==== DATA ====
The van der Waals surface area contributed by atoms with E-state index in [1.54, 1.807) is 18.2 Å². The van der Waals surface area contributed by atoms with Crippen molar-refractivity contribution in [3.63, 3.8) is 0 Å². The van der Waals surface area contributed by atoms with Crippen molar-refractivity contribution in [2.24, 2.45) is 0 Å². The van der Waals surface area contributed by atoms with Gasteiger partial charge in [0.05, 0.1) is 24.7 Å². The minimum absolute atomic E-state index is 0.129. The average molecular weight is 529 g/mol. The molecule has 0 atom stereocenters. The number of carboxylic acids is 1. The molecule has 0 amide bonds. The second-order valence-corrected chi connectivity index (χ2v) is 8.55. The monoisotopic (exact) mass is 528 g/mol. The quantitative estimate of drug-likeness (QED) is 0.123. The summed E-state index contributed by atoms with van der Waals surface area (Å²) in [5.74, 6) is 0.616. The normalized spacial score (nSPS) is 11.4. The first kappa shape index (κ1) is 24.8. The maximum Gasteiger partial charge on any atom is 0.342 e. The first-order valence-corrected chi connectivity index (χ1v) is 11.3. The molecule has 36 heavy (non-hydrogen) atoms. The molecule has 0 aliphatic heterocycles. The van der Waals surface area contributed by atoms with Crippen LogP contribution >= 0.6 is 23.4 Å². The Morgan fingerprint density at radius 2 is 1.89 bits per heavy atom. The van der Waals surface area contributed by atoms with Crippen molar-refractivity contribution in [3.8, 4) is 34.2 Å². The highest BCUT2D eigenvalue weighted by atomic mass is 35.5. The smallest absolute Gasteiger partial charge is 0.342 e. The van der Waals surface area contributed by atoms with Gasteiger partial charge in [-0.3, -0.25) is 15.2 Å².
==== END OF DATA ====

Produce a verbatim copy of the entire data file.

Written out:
The van der Waals surface area contributed by atoms with E-state index in [1.54, 1.807) is 18.2 Å². The van der Waals surface area contributed by atoms with Crippen molar-refractivity contribution in [3.63, 3.8) is 0 Å². The van der Waals surface area contributed by atoms with Crippen molar-refractivity contribution in [2.24, 2.45) is 0 Å². The van der Waals surface area contributed by atoms with Gasteiger partial charge in [0.05, 0.1) is 24.7 Å². The minimum absolute atomic E-state index is 0.129. The average molecular weight is 529 g/mol. The molecule has 0 atom stereocenters. The number of carboxylic acids is 1. The molecule has 0 amide bonds. The second-order valence-corrected chi connectivity index (χ2v) is 8.55. The monoisotopic (exact) mass is 528 g/mol. The quantitative estimate of drug-likeness (QED) is 0.123. The summed E-state index contributed by atoms with van der Waals surface area (Å²) in [5.74, 6) is 0.616. The normalized spacial score (nSPS) is 11.4. The first kappa shape index (κ1) is 24.8. The maximum Gasteiger partial charge on any atom is 0.342 e. The first-order valence-corrected chi connectivity index (χ1v) is 11.3. The molecule has 36 heavy (non-hydrogen) atoms. The molecule has 0 aliphatic heterocycles. The van der Waals surface area contributed by atoms with Crippen LogP contribution >= 0.6 is 23.4 Å². The Morgan fingerprint density at radius 2 is 1.89 bits per heavy atom. The van der Waals surface area contributed by atoms with Crippen molar-refractivity contribution in [3.8, 4) is 34.2 Å². The highest BCUT2D eigenvalue weighted by atomic mass is 35.5. The smallest absolute Gasteiger partial charge is 0.342 e. The van der Waals surface area contributed by atoms with Gasteiger partial charge in [-0.3, -0.25) is 15.2 Å².